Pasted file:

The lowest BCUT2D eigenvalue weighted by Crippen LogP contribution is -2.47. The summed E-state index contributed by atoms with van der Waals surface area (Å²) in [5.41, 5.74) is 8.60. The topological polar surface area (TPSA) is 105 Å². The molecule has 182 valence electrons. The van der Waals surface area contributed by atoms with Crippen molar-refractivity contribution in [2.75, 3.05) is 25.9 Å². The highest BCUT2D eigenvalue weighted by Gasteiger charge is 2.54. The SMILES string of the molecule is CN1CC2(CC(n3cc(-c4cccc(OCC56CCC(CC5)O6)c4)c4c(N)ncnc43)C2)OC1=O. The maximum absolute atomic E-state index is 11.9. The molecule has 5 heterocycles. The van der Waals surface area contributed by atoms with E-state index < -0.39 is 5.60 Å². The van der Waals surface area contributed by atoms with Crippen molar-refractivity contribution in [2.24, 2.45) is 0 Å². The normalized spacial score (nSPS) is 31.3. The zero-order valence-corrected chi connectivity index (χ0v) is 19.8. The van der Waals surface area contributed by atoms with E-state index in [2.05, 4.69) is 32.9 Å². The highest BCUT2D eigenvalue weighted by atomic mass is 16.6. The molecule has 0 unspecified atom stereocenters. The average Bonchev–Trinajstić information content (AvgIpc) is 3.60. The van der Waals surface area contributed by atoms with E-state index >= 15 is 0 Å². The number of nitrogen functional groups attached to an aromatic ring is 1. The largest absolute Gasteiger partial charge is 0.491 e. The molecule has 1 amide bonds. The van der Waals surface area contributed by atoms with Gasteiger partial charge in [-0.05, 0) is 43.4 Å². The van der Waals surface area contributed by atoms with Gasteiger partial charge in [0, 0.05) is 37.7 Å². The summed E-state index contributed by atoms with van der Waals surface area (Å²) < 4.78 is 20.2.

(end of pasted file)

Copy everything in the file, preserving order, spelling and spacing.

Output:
The lowest BCUT2D eigenvalue weighted by Crippen LogP contribution is -2.47. The summed E-state index contributed by atoms with van der Waals surface area (Å²) in [5.41, 5.74) is 8.60. The topological polar surface area (TPSA) is 105 Å². The molecule has 182 valence electrons. The van der Waals surface area contributed by atoms with Crippen molar-refractivity contribution in [2.75, 3.05) is 25.9 Å². The highest BCUT2D eigenvalue weighted by Gasteiger charge is 2.54. The SMILES string of the molecule is CN1CC2(CC(n3cc(-c4cccc(OCC56CCC(CC5)O6)c4)c4c(N)ncnc43)C2)OC1=O. The maximum absolute atomic E-state index is 11.9. The molecule has 5 heterocycles. The van der Waals surface area contributed by atoms with E-state index < -0.39 is 5.60 Å². The van der Waals surface area contributed by atoms with Crippen molar-refractivity contribution in [2.24, 2.45) is 0 Å². The normalized spacial score (nSPS) is 31.3. The zero-order valence-corrected chi connectivity index (χ0v) is 19.8. The van der Waals surface area contributed by atoms with E-state index in [2.05, 4.69) is 32.9 Å². The highest BCUT2D eigenvalue weighted by atomic mass is 16.6. The molecule has 0 unspecified atom stereocenters. The average Bonchev–Trinajstić information content (AvgIpc) is 3.60. The van der Waals surface area contributed by atoms with E-state index >= 15 is 0 Å². The number of nitrogen functional groups attached to an aromatic ring is 1. The largest absolute Gasteiger partial charge is 0.491 e. The molecule has 1 amide bonds. The van der Waals surface area contributed by atoms with Gasteiger partial charge in [-0.05, 0) is 43.4 Å². The van der Waals surface area contributed by atoms with Gasteiger partial charge in [0, 0.05) is 37.7 Å². The summed E-state index contributed by atoms with van der Waals surface area (Å²) < 4.78 is 20.2.